USC Digital Folklore Archives / Posts Tagged ‘Hungarian’
Rituals, festivals, holidays

Hungarian Christmas

The informant is a 20 year old girl who grew up in Morristown, New Jersey. Her mother is Italian and her father is Hungarian.  When asked about any Hungarian customs she participates in, she told me about a family tradition at Christmastime.

Informant: Hungarians do christmas differently than we do here.  The tradition is that instead of geting all of your presents the day of, you get them all the night before.  Also, instead of Santa, baby jesus and his angels are the ones who fly around and give presents. Called Jesuska- little Jesus. He and his angels fly around, so what you have to do is going in the basement… I’m not sure if this is how all people do it, but for my family… we go in the basement and wait until we hear the bell ring and that means Jesuska has left and all the presents are under the tree.

Me: Why do you think Hungarians do this instead of Santa? Which do you think came first?

Informant: Santa is a Western thing.  It all came out of christianity, we know that, but this tradition definitely started before the whole commercialized thing.

Me: How long have you been doing this for?

Informant: My dad and grandparents all did it when they were young, and my brother and I have been doing it our whole lives

Me: Until what age did you believe that Jesuska was actually visiting your house?

Informant: Uhh, I stopped believing around 4th grade.  Same time as people stopped believing in Santa. Luke [little brother] still fully believes. He is all about it.

Me: Did you know about Santa too?

Informant: Yes, I also believed in Santa. I never put it together when I was younger that it was the same thing. It never conflicted. Jesuska is what all my family on my dad’s side talked about and Santa was what every else talked about. They were totally separate.

My analysis: There are dozens and dozens of different ways that people celebrate Christmas.   Because it is such a widespread holiday, it is as if different cultures needed to find a way to take some type of ownership over it and differentiate their celebrations from others. What is unique about the informant’s experience is that she simultaneously partook in two traditions from two different cultures and never felt any conflict between them. This is despite the fact that they essentially satisfied the same needs of getting presents under the tree. One tradition is not any more special or important than the other to the informant, they are simply different, representing different parts of her family. Great example of the way that traditions may be changed and modified for a future generation of people who are the children of marriages between parents from different nationalities.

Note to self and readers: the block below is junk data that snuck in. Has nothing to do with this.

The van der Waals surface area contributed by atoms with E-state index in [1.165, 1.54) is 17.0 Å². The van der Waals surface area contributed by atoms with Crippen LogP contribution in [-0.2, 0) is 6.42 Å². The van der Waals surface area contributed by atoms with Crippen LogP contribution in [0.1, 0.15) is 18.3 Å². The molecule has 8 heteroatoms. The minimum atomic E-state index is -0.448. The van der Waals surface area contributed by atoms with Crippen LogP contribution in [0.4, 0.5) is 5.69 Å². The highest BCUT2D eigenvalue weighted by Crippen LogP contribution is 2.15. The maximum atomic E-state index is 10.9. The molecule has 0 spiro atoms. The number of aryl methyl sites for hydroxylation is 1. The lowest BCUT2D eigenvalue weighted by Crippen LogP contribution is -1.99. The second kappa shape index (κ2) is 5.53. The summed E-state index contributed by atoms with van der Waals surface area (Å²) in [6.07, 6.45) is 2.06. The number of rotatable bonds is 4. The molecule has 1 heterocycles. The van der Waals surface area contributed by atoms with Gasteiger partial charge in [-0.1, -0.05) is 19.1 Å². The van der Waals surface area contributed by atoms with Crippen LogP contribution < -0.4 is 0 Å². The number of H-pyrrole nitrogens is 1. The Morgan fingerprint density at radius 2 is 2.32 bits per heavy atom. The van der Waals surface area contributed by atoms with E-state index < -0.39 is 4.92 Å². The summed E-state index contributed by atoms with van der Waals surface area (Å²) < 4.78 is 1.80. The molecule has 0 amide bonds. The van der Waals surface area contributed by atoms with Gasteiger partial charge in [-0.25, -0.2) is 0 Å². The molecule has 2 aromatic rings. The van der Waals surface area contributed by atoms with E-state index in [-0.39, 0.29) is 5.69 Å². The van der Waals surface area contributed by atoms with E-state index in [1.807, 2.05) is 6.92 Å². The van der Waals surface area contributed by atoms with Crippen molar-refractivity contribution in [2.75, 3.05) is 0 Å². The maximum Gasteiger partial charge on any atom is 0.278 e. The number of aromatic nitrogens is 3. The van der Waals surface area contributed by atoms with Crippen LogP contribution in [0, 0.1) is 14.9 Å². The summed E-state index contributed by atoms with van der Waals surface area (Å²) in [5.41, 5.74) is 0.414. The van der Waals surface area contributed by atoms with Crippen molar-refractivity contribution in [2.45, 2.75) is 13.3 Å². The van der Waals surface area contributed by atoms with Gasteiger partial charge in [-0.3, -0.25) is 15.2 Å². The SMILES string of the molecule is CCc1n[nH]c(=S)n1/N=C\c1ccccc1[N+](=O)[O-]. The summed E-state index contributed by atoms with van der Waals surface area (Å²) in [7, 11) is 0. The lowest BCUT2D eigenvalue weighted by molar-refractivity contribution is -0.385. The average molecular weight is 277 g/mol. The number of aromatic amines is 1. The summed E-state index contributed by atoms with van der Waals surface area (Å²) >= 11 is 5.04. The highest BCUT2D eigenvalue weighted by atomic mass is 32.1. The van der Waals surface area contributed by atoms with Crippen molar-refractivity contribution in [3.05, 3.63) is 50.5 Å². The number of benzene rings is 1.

Folk speech

Hungarian Expressions: How to Curse with Style

Interview Extraction:

Informant: “The problem with the Hungarian language is that you cannot learn it. It is something you are born with. I can never figure out, I speak it, but I can never figure out how it is put together. Like, for instance- oh this is going to sound bad. You are saying, ‘the wind is blowing’. Now you say, ‘blow the wind’, ok? The word blow is ‘fúj’. So it is ‘fúj a víz. The water is flowing.’ My mother used to say to me ‘fújd ki az orrod.’ Which means, ‘blow out your nose!’

My father used to say some other things that weren’t too nice. He would get a delivery- he was a handbag maker, he would get a delivery or material or something and he would open the package and say, ‘this is not what I ordered’. But he would get mad; he would say ‘akkor kapsz csapott az arcába!’ which means, ‘may you get slapped in the face!’ And the other one is when he really got mad he would say, ‘May hell eat it, or eat you! Pokol lehel megenni, vagy megenni!‘ Now there are others, but they really are not translatable.”


In my research I was not able to confirm if the two expressions are commonly used.  My informant’s father was known to have a bad temper, therefore it was of no surprise to me to hear that his father used to use profanity against the delivery man.  My informant teased that  the Hungarian language contains many swearing expressions, and a common joke is that in Hungarian you can swear for 5 minutes and not use the same word twice.  However, I do not think that the use of profanity in the Hungarian language is any different than the use of profanity in other languages in that there is a time and place for it’s usage.  I found that the expressions in my research were much more vulgar than the ones my informant told me, but as my informant later expressed to me he was not comfortable saying such vulgar things to a young lady.  Prior to this interview, I had never heard my informant use either phrase or speak Hungarian unless I asked him to.

My informant was born to Hungarian immigrants in 1928 Paris, France.  He later immigrated to California in 1947, having spent much of War World II in hiding due to his Jewish heritage.  He holds multiple citizenships in both the United States and France.  He now lives in Manhattan Beach, California with his wife and has three children and five grandchildren.